The spinal nerves form eight cervical pairs, twelve dorsal, five lumbar, and six sacral. They all spring from the spinal cord in two bundles of roots, called the anterior and posterior roots, according to the portion of the cord from which they emerge. These roots are enveloped in a membranous sheath, and unite to form the trunk of the nerve at a point more or less distant from their origin, according to the region from which they proceed. The roots of the lumbar and sacral nerves form a bundle of independent cords in the inferior portion of the spinal canal, which, from their peculiar disposition, has been named the cauda equina or horse-tail.
On a level with the openings through which the nerves pass from the spinal canal, the posterior roots form a ganglion on each side to which the anterior roots unite themselves, and from which the nerve is distributed to the organism, by three classes of spinal branches, anterior, posteriory and gan-glionic; the latter unite with the great sympathetic.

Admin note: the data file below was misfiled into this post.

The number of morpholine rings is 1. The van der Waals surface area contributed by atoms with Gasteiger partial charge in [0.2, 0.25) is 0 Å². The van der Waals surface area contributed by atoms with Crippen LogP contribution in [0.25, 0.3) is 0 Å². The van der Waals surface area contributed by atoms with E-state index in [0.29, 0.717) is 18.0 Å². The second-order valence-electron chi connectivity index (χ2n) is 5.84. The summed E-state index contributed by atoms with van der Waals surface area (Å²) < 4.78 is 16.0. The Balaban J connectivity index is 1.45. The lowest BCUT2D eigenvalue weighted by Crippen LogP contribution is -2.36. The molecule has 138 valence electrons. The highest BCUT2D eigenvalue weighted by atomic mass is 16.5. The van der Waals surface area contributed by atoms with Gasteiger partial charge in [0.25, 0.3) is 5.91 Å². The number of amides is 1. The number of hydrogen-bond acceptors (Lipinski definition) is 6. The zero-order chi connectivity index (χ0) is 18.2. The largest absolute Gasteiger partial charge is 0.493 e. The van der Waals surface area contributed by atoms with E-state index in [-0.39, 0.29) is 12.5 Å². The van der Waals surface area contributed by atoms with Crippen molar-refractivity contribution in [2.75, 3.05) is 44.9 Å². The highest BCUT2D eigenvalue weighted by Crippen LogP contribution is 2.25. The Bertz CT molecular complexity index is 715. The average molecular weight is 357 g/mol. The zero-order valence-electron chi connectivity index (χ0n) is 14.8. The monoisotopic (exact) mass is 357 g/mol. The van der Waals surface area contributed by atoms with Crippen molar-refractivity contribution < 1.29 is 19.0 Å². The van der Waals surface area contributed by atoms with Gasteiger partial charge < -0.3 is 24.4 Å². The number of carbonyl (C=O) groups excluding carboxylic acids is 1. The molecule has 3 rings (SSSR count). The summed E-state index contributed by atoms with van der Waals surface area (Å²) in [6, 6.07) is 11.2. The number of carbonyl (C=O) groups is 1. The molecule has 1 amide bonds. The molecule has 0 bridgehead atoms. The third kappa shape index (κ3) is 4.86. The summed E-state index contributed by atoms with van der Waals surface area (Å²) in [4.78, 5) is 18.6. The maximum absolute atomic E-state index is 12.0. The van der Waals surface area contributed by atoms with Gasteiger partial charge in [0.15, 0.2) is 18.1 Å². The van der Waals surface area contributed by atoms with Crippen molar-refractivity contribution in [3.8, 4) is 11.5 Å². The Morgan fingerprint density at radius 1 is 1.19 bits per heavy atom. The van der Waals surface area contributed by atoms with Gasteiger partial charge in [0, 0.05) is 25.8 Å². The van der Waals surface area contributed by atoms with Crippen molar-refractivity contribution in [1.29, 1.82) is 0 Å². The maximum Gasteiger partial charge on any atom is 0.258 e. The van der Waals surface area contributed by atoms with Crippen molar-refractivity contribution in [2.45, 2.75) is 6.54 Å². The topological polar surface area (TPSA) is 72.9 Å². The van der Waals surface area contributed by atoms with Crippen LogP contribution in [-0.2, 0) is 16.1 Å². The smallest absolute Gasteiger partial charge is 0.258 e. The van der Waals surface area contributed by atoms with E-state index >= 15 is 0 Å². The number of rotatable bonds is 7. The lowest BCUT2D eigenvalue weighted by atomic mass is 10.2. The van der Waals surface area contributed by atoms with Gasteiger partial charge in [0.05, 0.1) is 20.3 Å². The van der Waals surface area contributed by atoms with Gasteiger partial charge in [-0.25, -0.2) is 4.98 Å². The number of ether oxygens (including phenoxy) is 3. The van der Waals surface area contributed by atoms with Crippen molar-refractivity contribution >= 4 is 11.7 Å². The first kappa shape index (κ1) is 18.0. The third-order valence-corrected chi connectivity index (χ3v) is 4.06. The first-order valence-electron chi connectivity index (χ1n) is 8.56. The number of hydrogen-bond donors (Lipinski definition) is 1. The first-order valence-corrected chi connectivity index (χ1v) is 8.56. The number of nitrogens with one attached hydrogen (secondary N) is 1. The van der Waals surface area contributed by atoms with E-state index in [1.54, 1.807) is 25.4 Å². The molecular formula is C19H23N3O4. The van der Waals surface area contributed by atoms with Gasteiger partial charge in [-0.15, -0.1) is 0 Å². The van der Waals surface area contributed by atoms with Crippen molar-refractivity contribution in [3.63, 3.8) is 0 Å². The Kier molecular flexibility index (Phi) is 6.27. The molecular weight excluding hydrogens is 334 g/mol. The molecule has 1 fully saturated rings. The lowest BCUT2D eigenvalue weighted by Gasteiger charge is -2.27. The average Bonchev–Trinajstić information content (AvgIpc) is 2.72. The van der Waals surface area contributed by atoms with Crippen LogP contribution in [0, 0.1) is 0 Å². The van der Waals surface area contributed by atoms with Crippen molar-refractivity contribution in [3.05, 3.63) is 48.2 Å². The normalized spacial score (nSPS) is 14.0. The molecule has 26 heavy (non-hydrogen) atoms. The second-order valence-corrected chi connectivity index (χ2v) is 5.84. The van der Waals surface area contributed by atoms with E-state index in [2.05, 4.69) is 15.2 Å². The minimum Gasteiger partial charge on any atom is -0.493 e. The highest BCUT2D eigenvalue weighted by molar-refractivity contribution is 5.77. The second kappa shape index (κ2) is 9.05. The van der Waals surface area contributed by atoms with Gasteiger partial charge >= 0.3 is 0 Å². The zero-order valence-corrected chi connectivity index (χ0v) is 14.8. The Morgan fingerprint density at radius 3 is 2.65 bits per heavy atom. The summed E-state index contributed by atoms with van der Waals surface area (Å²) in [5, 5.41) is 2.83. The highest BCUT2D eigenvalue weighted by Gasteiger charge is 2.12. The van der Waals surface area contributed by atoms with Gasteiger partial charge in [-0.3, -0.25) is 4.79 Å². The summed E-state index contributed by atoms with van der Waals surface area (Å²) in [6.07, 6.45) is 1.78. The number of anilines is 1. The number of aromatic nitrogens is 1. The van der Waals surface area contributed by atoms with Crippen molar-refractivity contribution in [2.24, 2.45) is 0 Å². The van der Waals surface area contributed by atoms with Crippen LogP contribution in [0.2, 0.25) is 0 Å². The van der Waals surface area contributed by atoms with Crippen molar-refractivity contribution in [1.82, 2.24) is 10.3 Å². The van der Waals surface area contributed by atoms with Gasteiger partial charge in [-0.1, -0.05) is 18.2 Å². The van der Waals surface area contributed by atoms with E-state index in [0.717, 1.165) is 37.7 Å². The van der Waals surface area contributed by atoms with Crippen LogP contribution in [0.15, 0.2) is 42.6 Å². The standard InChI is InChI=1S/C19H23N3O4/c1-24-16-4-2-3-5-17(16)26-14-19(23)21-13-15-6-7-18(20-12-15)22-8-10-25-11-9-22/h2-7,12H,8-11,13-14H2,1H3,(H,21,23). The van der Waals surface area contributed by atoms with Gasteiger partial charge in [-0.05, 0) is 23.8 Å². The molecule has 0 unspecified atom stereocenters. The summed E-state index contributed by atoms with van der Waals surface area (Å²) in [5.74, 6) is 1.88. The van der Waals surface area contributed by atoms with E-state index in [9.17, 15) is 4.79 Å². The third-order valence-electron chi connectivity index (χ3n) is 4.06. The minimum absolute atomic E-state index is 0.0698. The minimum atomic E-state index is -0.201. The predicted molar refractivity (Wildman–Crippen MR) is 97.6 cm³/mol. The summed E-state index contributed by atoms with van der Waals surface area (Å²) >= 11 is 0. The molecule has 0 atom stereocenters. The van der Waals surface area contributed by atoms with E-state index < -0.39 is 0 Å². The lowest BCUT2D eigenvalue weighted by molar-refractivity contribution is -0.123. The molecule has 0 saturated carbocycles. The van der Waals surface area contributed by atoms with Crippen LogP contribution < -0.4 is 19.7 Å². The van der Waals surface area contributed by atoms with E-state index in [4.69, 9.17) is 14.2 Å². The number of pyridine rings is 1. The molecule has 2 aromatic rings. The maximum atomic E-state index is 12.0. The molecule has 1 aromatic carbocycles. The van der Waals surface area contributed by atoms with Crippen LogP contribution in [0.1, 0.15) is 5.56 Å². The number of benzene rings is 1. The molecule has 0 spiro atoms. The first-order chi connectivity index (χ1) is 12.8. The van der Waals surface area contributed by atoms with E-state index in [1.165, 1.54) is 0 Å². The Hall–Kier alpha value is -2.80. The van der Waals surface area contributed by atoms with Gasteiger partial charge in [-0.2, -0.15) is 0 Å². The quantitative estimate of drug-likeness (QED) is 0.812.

The first four pairs of cervical nerves form by the contiguity of their branches the cervical plexus; the ramifications of which distribute themselves to the surface, and to the deep portions of the neck, to the outside of the head, to the shoulder, and to the upper portion of the back.
The last four pairs constitute the brachial plexus, which, after furnishing numerous branches to the shoulder and back, go to the arm as the brachio-cutaneous, musculo-cutaneous, median, radial, and ulnar nerves.